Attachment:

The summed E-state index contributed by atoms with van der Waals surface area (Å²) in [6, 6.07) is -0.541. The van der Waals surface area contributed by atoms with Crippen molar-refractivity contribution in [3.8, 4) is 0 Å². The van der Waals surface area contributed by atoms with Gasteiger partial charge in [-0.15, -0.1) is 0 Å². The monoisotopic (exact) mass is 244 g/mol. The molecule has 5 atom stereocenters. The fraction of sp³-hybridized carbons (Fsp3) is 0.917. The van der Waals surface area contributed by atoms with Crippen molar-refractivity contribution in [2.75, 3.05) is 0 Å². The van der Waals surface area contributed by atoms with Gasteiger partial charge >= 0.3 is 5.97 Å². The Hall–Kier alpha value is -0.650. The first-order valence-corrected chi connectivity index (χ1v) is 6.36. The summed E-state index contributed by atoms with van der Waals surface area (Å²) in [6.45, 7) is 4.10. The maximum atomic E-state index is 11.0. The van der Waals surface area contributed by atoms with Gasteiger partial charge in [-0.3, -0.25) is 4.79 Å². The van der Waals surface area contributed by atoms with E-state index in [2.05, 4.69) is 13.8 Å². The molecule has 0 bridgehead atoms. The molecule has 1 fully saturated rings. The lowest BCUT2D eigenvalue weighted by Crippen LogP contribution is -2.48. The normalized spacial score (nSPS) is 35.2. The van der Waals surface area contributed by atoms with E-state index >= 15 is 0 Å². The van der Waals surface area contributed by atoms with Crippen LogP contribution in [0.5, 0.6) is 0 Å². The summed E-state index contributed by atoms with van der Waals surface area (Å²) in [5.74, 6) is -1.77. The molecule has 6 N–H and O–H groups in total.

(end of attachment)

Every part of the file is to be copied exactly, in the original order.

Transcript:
The summed E-state index contributed by atoms with van der Waals surface area (Å²) in [6, 6.07) is -0.541. The van der Waals surface area contributed by atoms with Crippen molar-refractivity contribution in [3.8, 4) is 0 Å². The van der Waals surface area contributed by atoms with Gasteiger partial charge in [-0.15, -0.1) is 0 Å². The monoisotopic (exact) mass is 244 g/mol. The molecule has 5 atom stereocenters. The fraction of sp³-hybridized carbons (Fsp3) is 0.917. The van der Waals surface area contributed by atoms with Crippen molar-refractivity contribution in [2.75, 3.05) is 0 Å². The van der Waals surface area contributed by atoms with Gasteiger partial charge >= 0.3 is 5.97 Å². The Hall–Kier alpha value is -0.650. The first-order valence-corrected chi connectivity index (χ1v) is 6.36. The summed E-state index contributed by atoms with van der Waals surface area (Å²) in [6.45, 7) is 4.10. The maximum atomic E-state index is 11.0. The van der Waals surface area contributed by atoms with Gasteiger partial charge in [-0.3, -0.25) is 4.79 Å². The van der Waals surface area contributed by atoms with E-state index in [2.05, 4.69) is 13.8 Å². The molecule has 0 bridgehead atoms. The molecule has 1 fully saturated rings. The lowest BCUT2D eigenvalue weighted by Crippen LogP contribution is -2.48. The normalized spacial score (nSPS) is 35.2. The van der Waals surface area contributed by atoms with E-state index >= 15 is 0 Å². The van der Waals surface area contributed by atoms with Crippen LogP contribution in [0.5, 0.6) is 0 Å². The summed E-state index contributed by atoms with van der Waals surface area (Å²) in [5.74, 6) is -1.77. The molecule has 6 N–H and O–H groups in total.